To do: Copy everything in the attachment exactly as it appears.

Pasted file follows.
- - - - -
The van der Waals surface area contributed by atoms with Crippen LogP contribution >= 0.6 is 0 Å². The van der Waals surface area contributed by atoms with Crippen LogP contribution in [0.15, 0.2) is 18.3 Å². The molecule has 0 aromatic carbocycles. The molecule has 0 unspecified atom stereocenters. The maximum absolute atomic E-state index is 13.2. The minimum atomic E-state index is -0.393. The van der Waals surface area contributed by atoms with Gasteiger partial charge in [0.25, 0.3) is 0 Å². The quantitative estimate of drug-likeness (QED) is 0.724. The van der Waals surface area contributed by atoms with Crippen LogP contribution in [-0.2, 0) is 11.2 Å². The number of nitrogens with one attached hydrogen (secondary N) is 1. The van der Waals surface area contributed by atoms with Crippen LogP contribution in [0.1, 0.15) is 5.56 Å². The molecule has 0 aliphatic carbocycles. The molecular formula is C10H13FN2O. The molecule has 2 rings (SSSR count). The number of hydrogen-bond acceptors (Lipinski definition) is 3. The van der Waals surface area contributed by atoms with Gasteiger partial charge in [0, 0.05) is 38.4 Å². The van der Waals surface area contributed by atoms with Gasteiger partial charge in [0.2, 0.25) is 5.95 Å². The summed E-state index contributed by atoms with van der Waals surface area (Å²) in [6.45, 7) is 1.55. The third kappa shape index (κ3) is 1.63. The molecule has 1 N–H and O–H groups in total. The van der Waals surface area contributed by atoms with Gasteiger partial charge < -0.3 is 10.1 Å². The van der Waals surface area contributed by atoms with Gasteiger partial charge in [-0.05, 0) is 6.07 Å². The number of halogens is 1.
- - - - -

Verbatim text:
The van der Waals surface area contributed by atoms with Crippen LogP contribution >= 0.6 is 0 Å². The van der Waals surface area contributed by atoms with Crippen LogP contribution in [0.15, 0.2) is 18.3 Å². The molecule has 0 aromatic carbocycles. The molecule has 0 unspecified atom stereocenters. The maximum absolute atomic E-state index is 13.2. The minimum atomic E-state index is -0.393. The van der Waals surface area contributed by atoms with Gasteiger partial charge in [0.25, 0.3) is 0 Å². The quantitative estimate of drug-likeness (QED) is 0.724. The van der Waals surface area contributed by atoms with Crippen LogP contribution in [-0.2, 0) is 11.2 Å². The number of nitrogens with one attached hydrogen (secondary N) is 1. The van der Waals surface area contributed by atoms with Crippen LogP contribution in [0.1, 0.15) is 5.56 Å². The molecule has 0 aliphatic carbocycles. The molecular formula is C10H13FN2O. The molecule has 2 rings (SSSR count). The number of hydrogen-bond acceptors (Lipinski definition) is 3. The van der Waals surface area contributed by atoms with Gasteiger partial charge in [0, 0.05) is 38.4 Å². The van der Waals surface area contributed by atoms with Gasteiger partial charge in [0.2, 0.25) is 5.95 Å². The summed E-state index contributed by atoms with van der Waals surface area (Å²) in [6.45, 7) is 1.55. The third kappa shape index (κ3) is 1.63. The molecule has 1 N–H and O–H groups in total. The van der Waals surface area contributed by atoms with Gasteiger partial charge < -0.3 is 10.1 Å². The van der Waals surface area contributed by atoms with Gasteiger partial charge in [-0.05, 0) is 6.07 Å². The number of halogens is 1.